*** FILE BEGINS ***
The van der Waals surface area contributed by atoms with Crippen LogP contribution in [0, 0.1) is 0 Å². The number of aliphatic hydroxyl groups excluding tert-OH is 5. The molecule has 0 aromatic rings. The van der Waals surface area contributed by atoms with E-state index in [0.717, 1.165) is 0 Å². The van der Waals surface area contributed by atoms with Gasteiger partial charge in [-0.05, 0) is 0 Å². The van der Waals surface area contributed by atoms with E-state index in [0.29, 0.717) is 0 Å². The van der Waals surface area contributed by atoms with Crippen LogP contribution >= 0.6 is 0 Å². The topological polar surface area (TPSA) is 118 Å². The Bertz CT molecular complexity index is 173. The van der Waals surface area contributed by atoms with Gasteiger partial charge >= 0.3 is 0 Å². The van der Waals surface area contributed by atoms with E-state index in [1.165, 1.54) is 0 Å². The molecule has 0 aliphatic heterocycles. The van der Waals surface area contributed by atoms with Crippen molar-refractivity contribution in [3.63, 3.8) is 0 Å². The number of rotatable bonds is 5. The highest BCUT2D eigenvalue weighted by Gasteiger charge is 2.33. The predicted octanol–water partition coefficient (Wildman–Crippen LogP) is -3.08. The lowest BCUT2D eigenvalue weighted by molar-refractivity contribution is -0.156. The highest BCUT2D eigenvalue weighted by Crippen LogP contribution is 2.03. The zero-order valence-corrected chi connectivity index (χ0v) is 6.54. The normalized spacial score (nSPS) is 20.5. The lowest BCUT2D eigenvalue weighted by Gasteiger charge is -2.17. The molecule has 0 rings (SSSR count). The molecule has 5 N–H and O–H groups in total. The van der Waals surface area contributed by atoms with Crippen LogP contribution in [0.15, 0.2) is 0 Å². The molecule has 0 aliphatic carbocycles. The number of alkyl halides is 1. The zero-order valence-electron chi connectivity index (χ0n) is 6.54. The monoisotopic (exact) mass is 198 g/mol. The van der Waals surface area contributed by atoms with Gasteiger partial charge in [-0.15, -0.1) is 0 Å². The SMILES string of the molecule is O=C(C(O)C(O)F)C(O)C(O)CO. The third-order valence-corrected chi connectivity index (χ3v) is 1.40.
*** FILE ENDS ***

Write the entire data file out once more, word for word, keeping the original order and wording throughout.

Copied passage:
The van der Waals surface area contributed by atoms with Crippen LogP contribution in [0, 0.1) is 0 Å². The number of aliphatic hydroxyl groups excluding tert-OH is 5. The molecule has 0 aromatic rings. The van der Waals surface area contributed by atoms with E-state index in [0.717, 1.165) is 0 Å². The van der Waals surface area contributed by atoms with Gasteiger partial charge in [-0.05, 0) is 0 Å². The van der Waals surface area contributed by atoms with E-state index in [0.29, 0.717) is 0 Å². The van der Waals surface area contributed by atoms with Crippen LogP contribution >= 0.6 is 0 Å². The topological polar surface area (TPSA) is 118 Å². The Bertz CT molecular complexity index is 173. The van der Waals surface area contributed by atoms with Gasteiger partial charge >= 0.3 is 0 Å². The van der Waals surface area contributed by atoms with E-state index in [1.165, 1.54) is 0 Å². The molecule has 0 aliphatic heterocycles. The van der Waals surface area contributed by atoms with Crippen molar-refractivity contribution in [3.63, 3.8) is 0 Å². The number of rotatable bonds is 5. The highest BCUT2D eigenvalue weighted by Gasteiger charge is 2.33. The predicted octanol–water partition coefficient (Wildman–Crippen LogP) is -3.08. The lowest BCUT2D eigenvalue weighted by molar-refractivity contribution is -0.156. The highest BCUT2D eigenvalue weighted by Crippen LogP contribution is 2.03. The zero-order valence-corrected chi connectivity index (χ0v) is 6.54. The normalized spacial score (nSPS) is 20.5. The lowest BCUT2D eigenvalue weighted by Gasteiger charge is -2.17. The molecule has 0 rings (SSSR count). The molecule has 5 N–H and O–H groups in total. The van der Waals surface area contributed by atoms with Crippen LogP contribution in [0.15, 0.2) is 0 Å². The molecule has 0 aliphatic carbocycles. The number of alkyl halides is 1. The zero-order valence-electron chi connectivity index (χ0n) is 6.54. The monoisotopic (exact) mass is 198 g/mol. The van der Waals surface area contributed by atoms with Gasteiger partial charge in [-0.15, -0.1) is 0 Å². The SMILES string of the molecule is O=C(C(O)C(O)F)C(O)C(O)CO. The third-order valence-corrected chi connectivity index (χ3v) is 1.40.